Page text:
Moving down the list of the Major components of a healthy financial plan, today we land on retirement funding. After establishing a written cash flow plan, paying off our debt, and building our emergency fund we are now ready to discuss how to fund for retirement. If thinking about retirement gives you anxiety because you have not planned, do not worry; you are not alone. A look over some recent statistics is very depressing. 53% of Americans have less than 25K saved for retirement, 43% less than 10K. Of those who have less than 25K, 43% are over the age of 55! Many people who do save have no idea how much they will need to retire. A survey in 2006 found that 44% “guess” how they make their retirement decisions, an Employee Benefit Research Institute (EBRI) survey in 2010 found that 46% have never tried to calculate how much they would need to comfortably retire, and 30% believe they will need less than 250K for retirement. In addition, more and more Americans are losing faith in the social security system and a recent EBRI survey found that many workers are in danger of running out of their retirement savings too soon. The good news is that it is never too late to start to invest and by starting today you will not become one of the statistics above.
One of the reasons many people do not plan for retirement is that they feel that investing is too hard or complicated. Some people do make it complex but it does not have to be. We recommend first writing down your retirement goals on paper. Be specific by giving them a number and a time limit. For example, having $750,000 by the age of 65 is better than retiring when I have enough money. It seems simple, but by writing them down on paper you transfer them from an idea into an actual vision. It is simply being intentional with your money. After establishing your goals you are now ready to contribute. We recommend contributing 15% of your income into retirement, but only after you are on a budget, debt free, and have the emergency funding in place. We then recommend sitting down with an investment professional that will help figure out your risk tolerance, and teach you on certain funds that fit your tolerance, and teach you about diversification. As you start funding month by month you will watch as your balance in the account grows and you get close to your goal!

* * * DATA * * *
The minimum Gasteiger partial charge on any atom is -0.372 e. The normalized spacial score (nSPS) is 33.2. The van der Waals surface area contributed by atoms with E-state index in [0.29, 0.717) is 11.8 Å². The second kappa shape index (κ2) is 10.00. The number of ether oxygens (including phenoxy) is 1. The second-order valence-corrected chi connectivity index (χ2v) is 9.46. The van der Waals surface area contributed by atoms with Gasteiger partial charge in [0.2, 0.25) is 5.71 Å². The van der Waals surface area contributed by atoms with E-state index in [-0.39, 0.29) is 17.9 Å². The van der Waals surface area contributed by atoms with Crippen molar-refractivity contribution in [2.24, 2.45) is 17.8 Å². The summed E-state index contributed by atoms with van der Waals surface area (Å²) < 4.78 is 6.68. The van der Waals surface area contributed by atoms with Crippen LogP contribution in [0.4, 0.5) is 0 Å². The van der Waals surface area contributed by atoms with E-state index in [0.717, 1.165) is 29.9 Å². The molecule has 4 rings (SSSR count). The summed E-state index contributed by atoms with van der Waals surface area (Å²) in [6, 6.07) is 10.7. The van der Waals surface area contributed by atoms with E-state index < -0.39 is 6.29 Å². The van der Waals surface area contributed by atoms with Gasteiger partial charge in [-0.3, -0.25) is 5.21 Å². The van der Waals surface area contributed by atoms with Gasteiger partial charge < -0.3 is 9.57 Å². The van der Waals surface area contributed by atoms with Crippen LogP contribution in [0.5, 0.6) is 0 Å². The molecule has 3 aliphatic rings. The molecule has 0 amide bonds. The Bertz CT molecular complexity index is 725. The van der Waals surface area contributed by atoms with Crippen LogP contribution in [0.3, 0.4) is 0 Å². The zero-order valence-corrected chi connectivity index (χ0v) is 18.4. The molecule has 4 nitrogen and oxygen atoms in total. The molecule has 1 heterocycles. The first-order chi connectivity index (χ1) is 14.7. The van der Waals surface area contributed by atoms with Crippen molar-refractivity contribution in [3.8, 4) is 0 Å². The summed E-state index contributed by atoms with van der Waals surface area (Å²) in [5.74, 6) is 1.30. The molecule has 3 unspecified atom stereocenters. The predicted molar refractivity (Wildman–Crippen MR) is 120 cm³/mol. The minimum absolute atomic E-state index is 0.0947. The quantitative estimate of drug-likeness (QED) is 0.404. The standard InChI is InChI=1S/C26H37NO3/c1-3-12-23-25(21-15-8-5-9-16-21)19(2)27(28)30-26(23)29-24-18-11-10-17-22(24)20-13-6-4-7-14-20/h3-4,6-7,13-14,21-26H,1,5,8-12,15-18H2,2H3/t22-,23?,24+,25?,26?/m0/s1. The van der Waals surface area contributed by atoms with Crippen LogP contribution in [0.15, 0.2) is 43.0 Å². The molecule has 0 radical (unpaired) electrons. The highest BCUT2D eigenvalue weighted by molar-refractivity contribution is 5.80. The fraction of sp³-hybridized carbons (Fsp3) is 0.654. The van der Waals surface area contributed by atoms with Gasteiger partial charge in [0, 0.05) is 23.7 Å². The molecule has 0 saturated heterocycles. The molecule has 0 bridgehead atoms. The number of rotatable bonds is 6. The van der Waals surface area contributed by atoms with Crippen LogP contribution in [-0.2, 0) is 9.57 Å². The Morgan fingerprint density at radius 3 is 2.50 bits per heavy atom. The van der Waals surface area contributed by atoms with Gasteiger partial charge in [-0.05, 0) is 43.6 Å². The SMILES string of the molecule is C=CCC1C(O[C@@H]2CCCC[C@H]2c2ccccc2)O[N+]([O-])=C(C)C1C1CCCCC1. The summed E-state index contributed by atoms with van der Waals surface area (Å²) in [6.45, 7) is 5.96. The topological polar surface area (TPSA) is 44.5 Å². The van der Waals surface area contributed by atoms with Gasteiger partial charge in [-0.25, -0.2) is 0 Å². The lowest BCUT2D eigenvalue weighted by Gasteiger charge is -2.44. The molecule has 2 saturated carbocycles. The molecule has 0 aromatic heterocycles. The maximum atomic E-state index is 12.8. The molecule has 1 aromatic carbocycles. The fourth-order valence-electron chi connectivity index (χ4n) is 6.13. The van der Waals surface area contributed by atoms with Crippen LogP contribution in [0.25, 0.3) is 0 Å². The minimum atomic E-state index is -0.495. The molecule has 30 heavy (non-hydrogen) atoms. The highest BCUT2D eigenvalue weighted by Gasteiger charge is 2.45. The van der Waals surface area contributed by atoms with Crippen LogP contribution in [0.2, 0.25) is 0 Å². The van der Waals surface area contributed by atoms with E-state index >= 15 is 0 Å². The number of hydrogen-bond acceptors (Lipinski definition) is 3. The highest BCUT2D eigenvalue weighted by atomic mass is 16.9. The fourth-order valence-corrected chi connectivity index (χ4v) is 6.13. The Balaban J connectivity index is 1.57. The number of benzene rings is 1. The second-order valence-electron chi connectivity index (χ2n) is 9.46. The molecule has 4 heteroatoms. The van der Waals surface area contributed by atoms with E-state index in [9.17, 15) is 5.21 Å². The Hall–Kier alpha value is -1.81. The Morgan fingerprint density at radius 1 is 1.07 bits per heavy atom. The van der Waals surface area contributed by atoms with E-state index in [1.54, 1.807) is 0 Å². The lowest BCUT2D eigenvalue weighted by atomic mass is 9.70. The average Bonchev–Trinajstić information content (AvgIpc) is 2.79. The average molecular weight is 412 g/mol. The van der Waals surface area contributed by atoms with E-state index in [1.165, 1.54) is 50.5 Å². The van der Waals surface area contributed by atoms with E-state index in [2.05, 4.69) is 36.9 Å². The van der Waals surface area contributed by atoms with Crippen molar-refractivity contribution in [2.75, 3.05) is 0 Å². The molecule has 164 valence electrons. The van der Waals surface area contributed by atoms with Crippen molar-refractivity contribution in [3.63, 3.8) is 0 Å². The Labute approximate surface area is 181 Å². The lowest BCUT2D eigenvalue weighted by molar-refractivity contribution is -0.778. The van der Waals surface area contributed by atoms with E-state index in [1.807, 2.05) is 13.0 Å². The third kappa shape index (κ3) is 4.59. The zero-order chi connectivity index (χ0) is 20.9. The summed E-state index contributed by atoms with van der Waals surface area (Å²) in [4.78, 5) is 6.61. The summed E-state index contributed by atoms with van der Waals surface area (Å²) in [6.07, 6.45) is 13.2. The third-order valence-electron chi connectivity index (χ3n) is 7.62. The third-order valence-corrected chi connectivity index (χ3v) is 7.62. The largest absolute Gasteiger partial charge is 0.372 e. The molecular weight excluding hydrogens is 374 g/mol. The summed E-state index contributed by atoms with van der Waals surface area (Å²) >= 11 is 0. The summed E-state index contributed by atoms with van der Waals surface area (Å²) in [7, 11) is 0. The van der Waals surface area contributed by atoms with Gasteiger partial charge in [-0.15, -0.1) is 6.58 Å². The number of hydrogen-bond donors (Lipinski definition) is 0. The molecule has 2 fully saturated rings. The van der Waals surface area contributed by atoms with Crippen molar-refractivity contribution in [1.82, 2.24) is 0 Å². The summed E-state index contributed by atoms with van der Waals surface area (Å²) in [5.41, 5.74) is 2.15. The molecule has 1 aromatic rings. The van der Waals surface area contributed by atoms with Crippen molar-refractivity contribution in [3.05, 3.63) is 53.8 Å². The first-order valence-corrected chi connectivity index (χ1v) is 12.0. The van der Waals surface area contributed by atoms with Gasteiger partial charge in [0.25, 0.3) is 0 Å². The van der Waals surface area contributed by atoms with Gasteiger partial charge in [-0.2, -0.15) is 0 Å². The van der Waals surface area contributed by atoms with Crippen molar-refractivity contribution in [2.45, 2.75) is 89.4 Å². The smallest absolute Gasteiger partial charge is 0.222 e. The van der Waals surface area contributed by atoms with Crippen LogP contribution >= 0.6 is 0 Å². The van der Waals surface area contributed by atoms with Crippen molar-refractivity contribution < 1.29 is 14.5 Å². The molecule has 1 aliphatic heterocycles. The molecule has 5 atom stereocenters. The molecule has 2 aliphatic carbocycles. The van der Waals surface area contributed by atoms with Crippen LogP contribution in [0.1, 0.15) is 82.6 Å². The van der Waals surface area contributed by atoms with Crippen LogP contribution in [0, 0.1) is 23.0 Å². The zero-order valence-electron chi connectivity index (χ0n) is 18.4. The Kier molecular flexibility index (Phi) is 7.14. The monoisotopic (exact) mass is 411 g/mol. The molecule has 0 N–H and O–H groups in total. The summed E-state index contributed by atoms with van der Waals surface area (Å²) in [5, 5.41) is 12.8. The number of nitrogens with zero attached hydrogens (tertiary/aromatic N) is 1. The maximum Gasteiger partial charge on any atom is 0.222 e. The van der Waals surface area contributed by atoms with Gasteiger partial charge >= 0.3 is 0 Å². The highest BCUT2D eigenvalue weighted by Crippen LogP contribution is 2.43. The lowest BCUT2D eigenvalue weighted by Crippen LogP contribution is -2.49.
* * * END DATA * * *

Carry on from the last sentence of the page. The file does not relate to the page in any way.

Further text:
The key to retirement funding is consistency. By being consistent in your retirement funding you will slowly but steadily grow your nest egg using the power of compound interest. Remember, you are investing for retirement over the long-term, not the short-term. By having your written goal, keeping your investing simple, and being consistent in your contributions, you will be able to stomach drops in the market, will not be affected by quarterly or yearly drops and you will be able to retire with dignity.